I’m not convinced that these practices will avoid all conflict but rather lay the groundwork for constructive differences that resolve into even more durable unity and deeper love. The work is one worth a read by every church leadership board, or even as part of preparation for church membership. It could be used well in an all-church seminar on peacemaking. Curtis Heffelfinger works from passage to passage, undergirding principles with biblical precepts, as well as personal examples that illustrate those principles. Heffelfinger models a vulnerability, a lack of self-protection that seems essential to peacemaking. This book is a good complement to Ken Sande’s work, which focuses on healing and restoring peace. Heffelfinger’s book is about preventive care for the church, preserving the healthy and delightful peace that is God’s gift to his people.


Disclosure of Material Connection: I received this book free from the publisher. I was not required to write a positive review. The opinions I have expressed are my own.



Review: Resolving Conflict

Resolving Conflict

Resolving ConflictLou Priolo. Phillipsburg, NJ: P & R Publishing, 2016.

Summary: A practical guidebook to the biblical prerequisites and principles of resolving conflicts between Christians both in home and church contexts.

It might be said that wherever two or more are gathered there is conflict. It is part of the human condition and just because one is a follower of Christ does not mean you can escape conflict. We can try to avoid it, or we can do it very badly. Lou Priolo argues there is a better way and that is to do it biblically, which offers the potential of making peace with each other and going deeper in shared community together.

Priolo begins by outlining four biblical prerequisites to conflict resolution: humility, gentleness, patience, and forbearance. He devotes a chapter to each, surveying the scriptures that speak of these qualities. Priolo argues that these chapters are actually the most important of the book. The last, loving forbearance, is especially important where sin is not at the root of the conflict. People may just be different from each other and sometimes learning to bear with and even begin to delight in those differences can circumvent many conflicts.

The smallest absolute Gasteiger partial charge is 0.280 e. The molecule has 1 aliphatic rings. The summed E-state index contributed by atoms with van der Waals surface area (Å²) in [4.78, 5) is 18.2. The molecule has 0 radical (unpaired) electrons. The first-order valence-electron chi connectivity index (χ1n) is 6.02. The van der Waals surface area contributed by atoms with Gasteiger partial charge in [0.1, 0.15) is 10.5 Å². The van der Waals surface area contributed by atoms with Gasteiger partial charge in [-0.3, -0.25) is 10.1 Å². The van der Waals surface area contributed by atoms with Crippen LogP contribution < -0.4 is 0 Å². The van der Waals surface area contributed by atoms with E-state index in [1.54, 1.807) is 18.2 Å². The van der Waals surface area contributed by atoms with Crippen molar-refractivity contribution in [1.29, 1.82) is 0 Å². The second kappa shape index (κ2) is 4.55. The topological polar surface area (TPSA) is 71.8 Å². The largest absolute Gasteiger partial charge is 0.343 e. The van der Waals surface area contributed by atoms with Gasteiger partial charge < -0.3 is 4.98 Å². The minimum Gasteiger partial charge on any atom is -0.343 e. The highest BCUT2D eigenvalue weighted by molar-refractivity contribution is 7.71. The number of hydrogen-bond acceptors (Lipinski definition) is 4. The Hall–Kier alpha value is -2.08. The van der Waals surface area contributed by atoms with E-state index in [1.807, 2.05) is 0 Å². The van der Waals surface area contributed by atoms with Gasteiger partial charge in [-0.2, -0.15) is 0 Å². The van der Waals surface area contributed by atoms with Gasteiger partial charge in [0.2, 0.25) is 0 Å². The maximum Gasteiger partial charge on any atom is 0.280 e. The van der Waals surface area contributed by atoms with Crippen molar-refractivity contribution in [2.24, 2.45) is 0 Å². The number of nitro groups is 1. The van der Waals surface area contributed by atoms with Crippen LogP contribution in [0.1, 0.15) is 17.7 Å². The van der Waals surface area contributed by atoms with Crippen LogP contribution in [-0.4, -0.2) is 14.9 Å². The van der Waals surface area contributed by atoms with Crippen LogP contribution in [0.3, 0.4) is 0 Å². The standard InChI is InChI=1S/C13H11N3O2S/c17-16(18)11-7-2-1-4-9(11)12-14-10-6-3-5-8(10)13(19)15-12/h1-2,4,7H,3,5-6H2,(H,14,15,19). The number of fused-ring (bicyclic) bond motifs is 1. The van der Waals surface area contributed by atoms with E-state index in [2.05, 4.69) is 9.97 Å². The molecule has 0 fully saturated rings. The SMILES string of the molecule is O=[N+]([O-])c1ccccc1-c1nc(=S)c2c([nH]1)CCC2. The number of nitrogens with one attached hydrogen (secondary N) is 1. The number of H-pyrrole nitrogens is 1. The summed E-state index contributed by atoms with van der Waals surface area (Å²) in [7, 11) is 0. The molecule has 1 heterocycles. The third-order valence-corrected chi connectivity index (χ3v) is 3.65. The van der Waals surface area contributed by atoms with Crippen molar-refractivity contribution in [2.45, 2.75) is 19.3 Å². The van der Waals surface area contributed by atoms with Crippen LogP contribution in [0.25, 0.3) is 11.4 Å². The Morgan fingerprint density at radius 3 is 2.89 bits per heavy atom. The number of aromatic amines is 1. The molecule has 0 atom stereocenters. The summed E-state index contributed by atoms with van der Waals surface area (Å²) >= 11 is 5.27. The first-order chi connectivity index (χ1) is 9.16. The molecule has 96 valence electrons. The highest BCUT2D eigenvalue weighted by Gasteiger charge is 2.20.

At the same time, that is not always possible, so how does one, embracing the four prerequisites, resolve conflict? The next ten chapters get very practical with the “how” of conflict resolution. He begins by distinguishing three kinds of conflict: those over differentness, those over sinfulness, and those over righteousness (where we disagree about what is right). He explores how love communicates, how we respond to reproof, the heart motives behind conflict, ways we respond unbiblically to conflict, good questions we can ask to resolve conflict, how far to go in a conflict, and the importance of doing all we can insofar as it depends on us to resolve conflict.

In addition to the prerequisites, this book assumes three things about the reader. One is that you are really serious about resolving conflict, serious enough to taking a hard look at your own contribution to a conflict, to face the ways you have sinned against another, and to be willing to take personal steps to change. Second is that you really want your life to be shaped in detail by the teaching of scripture regarding conflict, as well as in other matters. Every chapter includes detailed biblical material and Priolo wants to call things, particularly our sins, according to what scripture says. Finally, this book assumes you are willing to do some hard work, first in self reflection through checklists and journalling exercises, and then in conversation with another.

For those with familiarity with various forms of Christian counselling, Priolo is a disciple of Jay Adams. The book reflects a rigorous Reformed perspective including frequent quotes of one of the best of the Reformers, Richard Baxter, and in marriage relationships assumes a complementarian perspective, though not aggressively advancing this. One need not share these perspectives to benefit from the counsel and exercises Priolo provides. His discussion of the prerequisites for resolving conflict and the exercises that prompt self-reflection would seem helpful regardless one’s theological persuasion.

The style is highly readable and one gets a clear sense of the author’s voice. It may not be the reader’s and the author encourages people to put things in their own words, not just mimic his. All told, this is a useful resource for conflicts in homes, and in the church.


Disclosure of Material Connection: I received this book free from the publisher. I was not required to write a positive review. The opinions I have expressed are my own.


Review: Nonviolent Action

nonviolent actionNonviolent Action by Ron Sider. Grand Rapids: Brazos Press, 2015.

Summary: Ron Sider argues from a number of instances over the past seventy-five years that nonviolent action can work and bring about political change.

“I ain’t gonna study war no more”

Ronald J. Sider thinks we have spent far too long and far too much studying war. It is time, particularly for persons of faith, to devote ourselves and our money and our lives to study peace: the use of nonviolent means of protest and resistance in the pursuit of peace and a just order. He argues that both pacifists and just war advocates actually have much in common in advocating the use of nonviolent efforts as much as possible, with the only difference being between war never being a resort and war being a last resort.